Liverpool latest: Jurgen Klopp on celebrations, team news and West Brom respect

first_img1 Liverpool boss Jurgen Klopp has vowed not to take West Brom lightly and refused to rule out further full-time celebrations if his side are held at home by the Baggies again.Last year Tony Pulis’ side claimed a 2-2 draw at Anfield, though the hosts only snatched a point thanks to a stoppage-time leveller from Divock Origi, and Klopp was so delighted he orchestrated on-pitch celebrations in front of the Kop.Reacting in such a manner to a point against West Brom was derided by critics, yet Klopp insisted that was merely a consequence of his admiration for every team in the Premier League.The Reds now have a run of league fixtures against West Brom, Crystal Palace and Watford, all of whom they dropped points to early in Klopp’s tenure.“The differences between the Premier League and all the other leagues in world football is that (there are) big individual qualities in all of these teams,” said Klopp. “I think we all know the reason for it and that’s the big difference.“Nobody will go through and have at the end 120 points or something because there are a lot of difficult hurdles to jump over and West Brom is for sure one of them. They fight for every point.“I respect them all and I showed it last year when we played West Brom. I celebrated the point and it was a little bit surprising for most of the people but I was happy.“I don’t know in this moment if I would celebrate a draw again, it depends on the game we play on Saturday. Everything’s possible.”The Reds’ Achilles heel under Klopp last year was their dropped points against the likes of West Brom, who they failed to beat either home or away.With what could be construed as an enviable run of games until a Merseyside derby just before Christmas, Klopp will be keen for his team not to slip up in fixtures they are expected to win.The German thinks the key to avoiding complacency setting in is to treat each opponent with the same regard.“We don’t lose or win against another team because of the name or the common history; it’s because of performances,” he declared.“That’s what we have to do. If we want to be successful we should win a lot of games. First of all, we shouldn’t care about the name of the team, where we play them, at home or away, we have to win, we have to win, we have to win, that’s how it is.“For this you need to be lucky in different situations, you need to force it sometimes, always you have to fight for it. I don’t make differences between these types of teams.”In addressing his team news, Klopp confirmed that “nobody is ruled out at this moment”, meaning Dutch midfielder Georginio Wijnaldum could be back after a hip problem picked up on international duty. Liverpool manager Jurgen Klopp last_img read more

Bring-’Em-Close Welcome Packs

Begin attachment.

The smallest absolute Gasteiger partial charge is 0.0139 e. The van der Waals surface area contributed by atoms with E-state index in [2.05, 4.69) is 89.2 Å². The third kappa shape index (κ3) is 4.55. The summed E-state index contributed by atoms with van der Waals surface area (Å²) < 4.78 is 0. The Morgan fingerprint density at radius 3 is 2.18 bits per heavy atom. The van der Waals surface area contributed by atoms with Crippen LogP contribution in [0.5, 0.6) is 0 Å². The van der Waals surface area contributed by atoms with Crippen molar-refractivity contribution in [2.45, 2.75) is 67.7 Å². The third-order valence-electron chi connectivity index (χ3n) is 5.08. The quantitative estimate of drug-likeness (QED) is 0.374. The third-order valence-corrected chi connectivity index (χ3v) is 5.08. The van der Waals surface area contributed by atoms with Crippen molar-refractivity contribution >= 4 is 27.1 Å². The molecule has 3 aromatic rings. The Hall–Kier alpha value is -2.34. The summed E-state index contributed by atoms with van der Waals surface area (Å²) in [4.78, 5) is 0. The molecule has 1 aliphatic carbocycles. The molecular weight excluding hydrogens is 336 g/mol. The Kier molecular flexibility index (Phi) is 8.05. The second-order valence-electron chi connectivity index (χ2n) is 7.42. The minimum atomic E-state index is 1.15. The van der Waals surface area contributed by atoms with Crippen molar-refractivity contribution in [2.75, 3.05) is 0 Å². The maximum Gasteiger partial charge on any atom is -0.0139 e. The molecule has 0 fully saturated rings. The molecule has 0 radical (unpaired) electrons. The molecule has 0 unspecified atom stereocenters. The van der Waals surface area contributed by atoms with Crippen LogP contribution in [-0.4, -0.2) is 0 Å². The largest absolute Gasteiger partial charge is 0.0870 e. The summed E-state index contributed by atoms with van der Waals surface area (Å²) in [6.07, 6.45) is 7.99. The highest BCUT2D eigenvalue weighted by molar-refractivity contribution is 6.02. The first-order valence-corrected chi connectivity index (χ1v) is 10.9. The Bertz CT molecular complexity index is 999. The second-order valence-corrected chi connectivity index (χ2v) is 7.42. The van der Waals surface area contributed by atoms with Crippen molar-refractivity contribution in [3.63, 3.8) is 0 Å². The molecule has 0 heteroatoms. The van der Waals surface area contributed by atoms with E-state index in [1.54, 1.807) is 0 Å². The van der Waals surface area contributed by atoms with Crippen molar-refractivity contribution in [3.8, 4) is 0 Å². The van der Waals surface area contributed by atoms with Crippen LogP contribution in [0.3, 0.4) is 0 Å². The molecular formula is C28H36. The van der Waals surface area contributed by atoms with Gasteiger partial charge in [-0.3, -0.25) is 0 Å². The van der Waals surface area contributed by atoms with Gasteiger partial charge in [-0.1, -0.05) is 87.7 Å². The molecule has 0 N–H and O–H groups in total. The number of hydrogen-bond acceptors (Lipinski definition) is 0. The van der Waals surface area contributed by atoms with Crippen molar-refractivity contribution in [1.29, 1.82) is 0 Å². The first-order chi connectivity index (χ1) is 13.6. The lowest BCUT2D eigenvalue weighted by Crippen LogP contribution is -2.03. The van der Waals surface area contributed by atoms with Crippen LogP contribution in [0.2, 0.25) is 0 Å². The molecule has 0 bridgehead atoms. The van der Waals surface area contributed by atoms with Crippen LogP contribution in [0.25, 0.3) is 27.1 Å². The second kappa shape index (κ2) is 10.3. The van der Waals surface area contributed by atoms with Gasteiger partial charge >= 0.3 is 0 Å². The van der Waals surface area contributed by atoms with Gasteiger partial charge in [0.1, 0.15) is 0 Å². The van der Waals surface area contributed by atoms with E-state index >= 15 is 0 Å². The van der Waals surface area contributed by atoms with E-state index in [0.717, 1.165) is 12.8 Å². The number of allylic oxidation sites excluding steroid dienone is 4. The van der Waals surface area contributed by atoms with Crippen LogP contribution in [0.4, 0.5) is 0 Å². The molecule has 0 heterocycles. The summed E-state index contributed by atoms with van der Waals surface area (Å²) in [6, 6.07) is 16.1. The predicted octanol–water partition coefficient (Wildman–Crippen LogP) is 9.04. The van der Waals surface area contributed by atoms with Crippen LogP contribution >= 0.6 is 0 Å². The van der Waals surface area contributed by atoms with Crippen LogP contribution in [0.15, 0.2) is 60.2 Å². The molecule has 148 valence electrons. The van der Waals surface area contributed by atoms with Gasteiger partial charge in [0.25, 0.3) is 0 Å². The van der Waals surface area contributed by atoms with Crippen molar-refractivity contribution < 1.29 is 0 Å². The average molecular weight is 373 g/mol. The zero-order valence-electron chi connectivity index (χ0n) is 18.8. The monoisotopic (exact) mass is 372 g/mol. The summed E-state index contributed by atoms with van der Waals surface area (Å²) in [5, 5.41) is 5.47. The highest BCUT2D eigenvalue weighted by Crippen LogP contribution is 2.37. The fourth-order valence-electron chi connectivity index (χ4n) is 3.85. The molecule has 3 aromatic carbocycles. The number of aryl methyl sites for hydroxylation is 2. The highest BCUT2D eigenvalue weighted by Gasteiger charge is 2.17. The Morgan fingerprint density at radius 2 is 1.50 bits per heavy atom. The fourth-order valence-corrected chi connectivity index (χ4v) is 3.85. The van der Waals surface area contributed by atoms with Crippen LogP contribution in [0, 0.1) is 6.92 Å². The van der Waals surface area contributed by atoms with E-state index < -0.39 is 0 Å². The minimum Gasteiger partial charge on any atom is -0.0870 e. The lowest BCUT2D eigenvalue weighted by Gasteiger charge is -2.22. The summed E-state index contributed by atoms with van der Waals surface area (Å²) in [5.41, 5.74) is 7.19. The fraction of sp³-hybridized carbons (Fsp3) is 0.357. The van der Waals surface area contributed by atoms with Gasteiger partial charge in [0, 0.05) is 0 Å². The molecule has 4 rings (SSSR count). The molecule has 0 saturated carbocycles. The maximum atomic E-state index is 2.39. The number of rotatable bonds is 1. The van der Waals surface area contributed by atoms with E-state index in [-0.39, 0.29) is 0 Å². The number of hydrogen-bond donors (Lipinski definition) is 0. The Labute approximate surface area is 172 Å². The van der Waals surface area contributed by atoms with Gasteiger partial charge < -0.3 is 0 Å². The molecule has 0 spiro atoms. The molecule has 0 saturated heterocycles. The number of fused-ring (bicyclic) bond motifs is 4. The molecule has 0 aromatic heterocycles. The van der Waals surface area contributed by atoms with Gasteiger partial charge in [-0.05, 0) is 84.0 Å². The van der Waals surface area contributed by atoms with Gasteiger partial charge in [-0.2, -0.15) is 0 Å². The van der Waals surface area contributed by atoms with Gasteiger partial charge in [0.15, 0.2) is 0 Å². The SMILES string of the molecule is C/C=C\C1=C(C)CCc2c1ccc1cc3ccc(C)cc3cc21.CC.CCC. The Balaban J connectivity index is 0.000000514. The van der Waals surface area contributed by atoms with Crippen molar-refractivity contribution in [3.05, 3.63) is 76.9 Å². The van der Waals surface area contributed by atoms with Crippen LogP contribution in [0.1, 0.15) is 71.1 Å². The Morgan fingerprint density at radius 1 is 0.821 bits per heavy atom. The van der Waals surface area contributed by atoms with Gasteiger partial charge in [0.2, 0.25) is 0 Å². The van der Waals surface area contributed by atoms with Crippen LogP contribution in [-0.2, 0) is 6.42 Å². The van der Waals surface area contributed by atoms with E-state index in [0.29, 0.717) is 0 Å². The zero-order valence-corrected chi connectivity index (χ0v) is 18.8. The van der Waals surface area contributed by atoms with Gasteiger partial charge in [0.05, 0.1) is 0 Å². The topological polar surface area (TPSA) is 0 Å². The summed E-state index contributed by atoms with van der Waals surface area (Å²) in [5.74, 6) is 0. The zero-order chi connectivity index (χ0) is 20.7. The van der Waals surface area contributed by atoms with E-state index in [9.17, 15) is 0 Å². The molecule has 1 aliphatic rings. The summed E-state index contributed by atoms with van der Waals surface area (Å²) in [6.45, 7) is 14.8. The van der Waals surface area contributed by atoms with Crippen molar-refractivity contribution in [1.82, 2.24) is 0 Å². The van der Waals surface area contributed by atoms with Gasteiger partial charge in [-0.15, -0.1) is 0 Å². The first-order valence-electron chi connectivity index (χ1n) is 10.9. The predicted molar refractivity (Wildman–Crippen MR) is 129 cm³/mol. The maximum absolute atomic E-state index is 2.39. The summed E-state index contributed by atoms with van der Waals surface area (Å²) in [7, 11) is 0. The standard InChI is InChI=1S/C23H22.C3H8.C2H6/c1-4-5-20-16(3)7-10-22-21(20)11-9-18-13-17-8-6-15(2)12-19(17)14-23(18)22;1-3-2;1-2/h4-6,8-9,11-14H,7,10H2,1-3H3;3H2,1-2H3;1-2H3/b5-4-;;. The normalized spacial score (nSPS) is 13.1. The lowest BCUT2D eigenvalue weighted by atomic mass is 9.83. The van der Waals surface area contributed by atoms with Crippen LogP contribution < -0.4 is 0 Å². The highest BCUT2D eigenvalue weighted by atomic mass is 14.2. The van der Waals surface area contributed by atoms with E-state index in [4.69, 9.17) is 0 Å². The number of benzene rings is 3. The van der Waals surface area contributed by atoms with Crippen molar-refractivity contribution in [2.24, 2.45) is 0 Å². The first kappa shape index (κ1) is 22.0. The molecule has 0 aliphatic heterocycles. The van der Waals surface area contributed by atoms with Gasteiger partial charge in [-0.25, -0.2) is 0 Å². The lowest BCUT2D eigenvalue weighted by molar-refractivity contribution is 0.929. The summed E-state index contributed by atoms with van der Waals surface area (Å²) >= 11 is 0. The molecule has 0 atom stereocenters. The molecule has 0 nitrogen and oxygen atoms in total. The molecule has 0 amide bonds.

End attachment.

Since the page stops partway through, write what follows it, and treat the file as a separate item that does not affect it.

first_imgI just donated to your organization for the very first time. So what kind of welcome am I going to get?Will you respond ASAP with a quick, impersonal email and never be heard from again? Or will I receive that generic email or letter a few weeks or even months later, when I’ve totally moved on, and that’s the last I hear from you—until you ask me for more money?I think you see what I mean.There’s nothing I hear more of from you than complaints about donor drain. You’re not alone. Donor attrition is a perennial struggle for most nonprofits, despite the fact that retention rates are slowly rising.But there is a proven, doable path to plugging this deadly donor drain.Just imagine your organization welcomes me like this:I receive a brief, warm, conversational thank you email within a few hours of my donation. It’s from an individual, who “signs” it.Within the next week or two, I receive a warm, personalized (beyond just my name in the salutation), and in-depth welcome pack.Format is not set in stone, but hard copy can be effective for baby boomers and beyond.Your executive director or a program staffer tells me how my donation is going to make a difference.You also share a clear, easy to remember and repeat story of one or two of the organization’s clients or beneficiaries, and I get to know them a bit more via their photo. With refreshing practicality, Nancy Schwartz rolls up her sleeves to help nonprofits develop and implement strategies to build strong relationships that inspire key supporters to action. She shares her deep nonprofit marketing insights—and passion—through consulting, speaking, and her popular blog and e-news at I get your organization and start to feel like part of the family.I’m pleased to be appreciated, respected, and making a difference.You can do it, too!No matter how small your new donor’s gift, making this early post-thanks communication warm, personal, and motivational (to do more—volunteer, participate, give again—at least in time) is key. It becomes the first step across the bridge to donor retention.This welcome pack from the Stickley Museum gets five stars.Take the welcome pack I received following my family’s recent donation experience to the Stickley Museum. The museum is just 30 minutes away and, as the home and workshop of arts and crafts movement designer Gustav Stickley, a place we’d been meaning to visit for years.We finally got there, arriving just in time for a walking tour (free with admission). We quickly computed that we could join for the price of family admission plus $10 or so. I have to say that both the place and the folks who ran it—mostly volunteers—took us, and we joined.I thought that was that. I never expected to hear much again from the museum. It’s a tiny organization with just a couple staff members. So I was delighted to receive a juicy welcome pack in the mail a week later. The pack included:A hand-signed thank you/welcome letter from the acting executive director, telling me the difference my donation is going to make. I’m a sucker for real ink.An overview of member benefits, most of which I wasn’t aware of and generated an “a-ha.”A listing of upcoming walking tours on a range of topics I had no idea the museum would address. Who knew this place was even more interesting than I thought?The most recent newsletter, 12 pages in full color. Don’t get stuck there. Yours can be four pages if that’s more doable. The point is to showcase the range of your organization’s impact via words and graphics, and to put varied opportunities for further engagement in front of your new donor.A brief invitation to volunteer with a couple of specific, ultra-short-term opportunities. Finally, an organization that tries to get me more involved at the moment I’m still paying attention. I’m in love!Take a hard look at the Stickley Museum’s welcome pack components. What’s relevant to your new donors? What else would you add? What’s not a fit?Shape your welcome pack to your donors’ wants and habits, including format, contents, tone, look, and feel. Do it right, and it’ll feel like a welcoming hug from a newish friend or family member. There’s nothing better!Tell us: Does your donor welcome pack—traditional or not—bring new donors close? Please share your tips in the comments section.More on Welcome PacksWelcome pack from Samaritans UKModel welcome packs (from SOFII)last_img read more